Nutritional strategies to improve African Swine Fever vaccine efficiency

Spray-dried porcine plasma supports the health and immune status of pigs and could potentially be used in feed as a nutritional intervention against African swine fever transmission and progression of infection.

JOE CRENSHAW, JAVIER POLO, JOY CAMPBELL, YANBIN SHEN and LUIS RANGEL* report trials that evaluate the potential health benefits of feeding spray-dried porcine plasma to pigs infected with African swine fever virus (ASFv), and also on the protection afforded an ASFv vaccine prototype.

African swine fever virus (ASFv) can cause high mortality in domestic swine and affects global trade of pork with severe economic consequences for producers, affiliated industries, and communities involved in pork production. Swine producers in endemic regions afflicted by ASF continue to search for strategies to protect their swine herd from getting or having a recurrence of ASF. Traditional efforts to build immunity against ASF have been unsuccessful. Lack of officially authorized vaccines complicates the control of ASF. However, several vaccine prototypes are under development but only one vaccine against ASF has been officially approved and registered for use in Vietnam.

Nutritional interventions against ASFV transmission and progression of infection

Are there any nutritional strategies that can help build immunity and support the efficacy of vaccination protection against ASF? Dietary spray-dried plasma has been shown to protect mucosal integrity and promote optimal immune response including Th-1 and cytotoxic CD8 T-cells. Results from two new companion articles published in the peer-reviewed journal, Vaccines, imply that feed supplemented with spray-dried porcine plasma (SDPP) favorably alters the immune response of both vaccinated and non-vaccinated pigs exposed by contact with trojan pigs intentionally infected with the pandemic Georgia 2007/01 strain of ASF virus. These studies were conducted in biosecurity level 3 facilities at the Centre de Recerca en Sanitat Animal (CReSA), Barcelona, Spain.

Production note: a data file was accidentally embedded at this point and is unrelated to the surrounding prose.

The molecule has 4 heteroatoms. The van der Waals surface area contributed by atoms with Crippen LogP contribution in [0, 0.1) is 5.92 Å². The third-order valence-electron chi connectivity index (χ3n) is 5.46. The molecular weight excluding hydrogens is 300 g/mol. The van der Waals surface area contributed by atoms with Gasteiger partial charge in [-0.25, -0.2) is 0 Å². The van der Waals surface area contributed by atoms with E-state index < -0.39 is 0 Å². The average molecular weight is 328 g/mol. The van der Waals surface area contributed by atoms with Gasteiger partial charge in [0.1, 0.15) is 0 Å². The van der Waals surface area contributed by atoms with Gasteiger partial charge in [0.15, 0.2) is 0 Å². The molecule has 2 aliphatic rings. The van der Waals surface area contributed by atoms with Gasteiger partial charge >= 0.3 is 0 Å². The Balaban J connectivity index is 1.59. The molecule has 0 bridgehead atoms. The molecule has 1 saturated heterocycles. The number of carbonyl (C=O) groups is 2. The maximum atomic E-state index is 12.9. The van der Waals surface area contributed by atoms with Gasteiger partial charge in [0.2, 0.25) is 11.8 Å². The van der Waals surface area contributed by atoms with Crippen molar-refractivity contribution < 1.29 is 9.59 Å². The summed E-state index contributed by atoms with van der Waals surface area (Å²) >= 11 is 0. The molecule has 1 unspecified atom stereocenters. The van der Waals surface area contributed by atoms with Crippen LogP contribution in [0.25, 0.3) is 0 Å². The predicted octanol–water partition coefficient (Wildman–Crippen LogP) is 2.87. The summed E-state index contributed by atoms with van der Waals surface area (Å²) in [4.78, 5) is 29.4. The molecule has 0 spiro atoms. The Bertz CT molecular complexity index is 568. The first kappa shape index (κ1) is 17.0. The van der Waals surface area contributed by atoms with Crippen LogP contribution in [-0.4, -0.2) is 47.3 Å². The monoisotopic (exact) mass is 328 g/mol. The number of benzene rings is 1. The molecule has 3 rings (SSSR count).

Figure 1: ASF viral load in tissues of non-vaccinated pigs fed diets with or without SDPP.

Trial 1: Health benefits

The initial study was done using non-vaccinated pigs to evaluate if there were any health benefits associated with feeding SDPP to pigs exposed by contact with pigs intentionally infected with ASF. Non-vaccinated pigs located in separate rooms were either fed a diet with 8% SDPP or a diet without SDPP throughout the study. After an adaptation period, ASF-infected pigs were placed in contact with both groups of the non-vaccinated pigs for four days then removed. Surprisingly, neither group of non-vaccinated pigs developed fever or became viremic after 18 days of observation. Therefore, the study was extended, and another group of ASF-infected pigs were placed in contact with the non-vaccinated pigs. This time both groups of non-vaccinated pigs eventually became infected, however the group of pigs fed the SDPP diet had lower virus load in tissues (Figure 1) with a delayed development of fever (Figure 2) during the 12 days of observation after the second exposure.

Another interesting observation was that nine days after the first exposure to ASF-infected pigs, the non-vaccinated pigs fed the SDPP diet had a more robust number of ASFv-specific IFN-γ secreting cells in their blood, which may have contributed to the delayed onset of ASF infection and fever in this group of pigs. Stimulation of these ASFv-specific IFN-γ secreting cells is a desired response for enhancing the protective efficacy of a vaccine against ASF.